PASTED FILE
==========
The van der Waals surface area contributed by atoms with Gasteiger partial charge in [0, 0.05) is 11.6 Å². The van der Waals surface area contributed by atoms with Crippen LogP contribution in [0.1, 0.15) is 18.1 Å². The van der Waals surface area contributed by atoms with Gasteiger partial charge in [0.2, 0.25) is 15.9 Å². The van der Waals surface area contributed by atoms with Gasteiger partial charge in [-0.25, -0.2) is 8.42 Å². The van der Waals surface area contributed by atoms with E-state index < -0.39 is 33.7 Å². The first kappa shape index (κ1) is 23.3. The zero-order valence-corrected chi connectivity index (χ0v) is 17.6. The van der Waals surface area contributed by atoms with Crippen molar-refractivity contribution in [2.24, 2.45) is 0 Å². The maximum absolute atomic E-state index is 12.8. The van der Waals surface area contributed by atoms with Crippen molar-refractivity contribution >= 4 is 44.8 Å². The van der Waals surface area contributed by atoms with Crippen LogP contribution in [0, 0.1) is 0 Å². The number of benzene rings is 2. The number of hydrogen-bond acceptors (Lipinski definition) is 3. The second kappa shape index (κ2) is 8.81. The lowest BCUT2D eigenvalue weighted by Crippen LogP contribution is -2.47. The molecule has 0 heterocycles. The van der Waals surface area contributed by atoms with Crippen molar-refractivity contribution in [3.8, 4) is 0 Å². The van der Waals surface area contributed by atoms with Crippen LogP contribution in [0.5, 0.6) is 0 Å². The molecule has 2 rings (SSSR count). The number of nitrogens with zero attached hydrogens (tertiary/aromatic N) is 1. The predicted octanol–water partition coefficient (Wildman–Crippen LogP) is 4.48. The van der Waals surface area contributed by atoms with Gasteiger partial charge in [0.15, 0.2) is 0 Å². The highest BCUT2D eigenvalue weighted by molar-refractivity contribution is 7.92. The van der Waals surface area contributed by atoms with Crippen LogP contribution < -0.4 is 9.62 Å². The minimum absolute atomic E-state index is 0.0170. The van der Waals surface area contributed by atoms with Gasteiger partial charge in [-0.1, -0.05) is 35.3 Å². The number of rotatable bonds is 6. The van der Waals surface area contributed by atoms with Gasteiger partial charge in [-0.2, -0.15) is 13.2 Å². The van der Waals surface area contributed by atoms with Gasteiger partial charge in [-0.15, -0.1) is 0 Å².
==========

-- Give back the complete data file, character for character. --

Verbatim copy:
The van der Waals surface area contributed by atoms with Gasteiger partial charge in [0, 0.05) is 11.6 Å². The van der Waals surface area contributed by atoms with Crippen LogP contribution in [0.1, 0.15) is 18.1 Å². The van der Waals surface area contributed by atoms with Gasteiger partial charge in [0.2, 0.25) is 15.9 Å². The van der Waals surface area contributed by atoms with Gasteiger partial charge in [-0.25, -0.2) is 8.42 Å². The van der Waals surface area contributed by atoms with E-state index < -0.39 is 33.7 Å². The first kappa shape index (κ1) is 23.3. The zero-order valence-corrected chi connectivity index (χ0v) is 17.6. The van der Waals surface area contributed by atoms with Crippen molar-refractivity contribution in [2.24, 2.45) is 0 Å². The maximum absolute atomic E-state index is 12.8. The van der Waals surface area contributed by atoms with Crippen molar-refractivity contribution >= 4 is 44.8 Å². The van der Waals surface area contributed by atoms with Crippen LogP contribution in [0, 0.1) is 0 Å². The number of benzene rings is 2. The number of hydrogen-bond acceptors (Lipinski definition) is 3. The second kappa shape index (κ2) is 8.81. The lowest BCUT2D eigenvalue weighted by Crippen LogP contribution is -2.47. The molecule has 0 heterocycles. The van der Waals surface area contributed by atoms with Crippen molar-refractivity contribution in [3.8, 4) is 0 Å². The van der Waals surface area contributed by atoms with Crippen LogP contribution in [0.5, 0.6) is 0 Å². The molecule has 2 rings (SSSR count). The number of nitrogens with zero attached hydrogens (tertiary/aromatic N) is 1. The predicted octanol–water partition coefficient (Wildman–Crippen LogP) is 4.48. The van der Waals surface area contributed by atoms with Gasteiger partial charge in [0.15, 0.2) is 0 Å². The highest BCUT2D eigenvalue weighted by molar-refractivity contribution is 7.92. The van der Waals surface area contributed by atoms with Crippen LogP contribution < -0.4 is 9.62 Å². The minimum absolute atomic E-state index is 0.0170. The van der Waals surface area contributed by atoms with Gasteiger partial charge in [-0.1, -0.05) is 35.3 Å². The number of rotatable bonds is 6. The van der Waals surface area contributed by atoms with Gasteiger partial charge in [-0.2, -0.15) is 13.2 Å². The van der Waals surface area contributed by atoms with Gasteiger partial charge in [-0.15, -0.1) is 0 Å².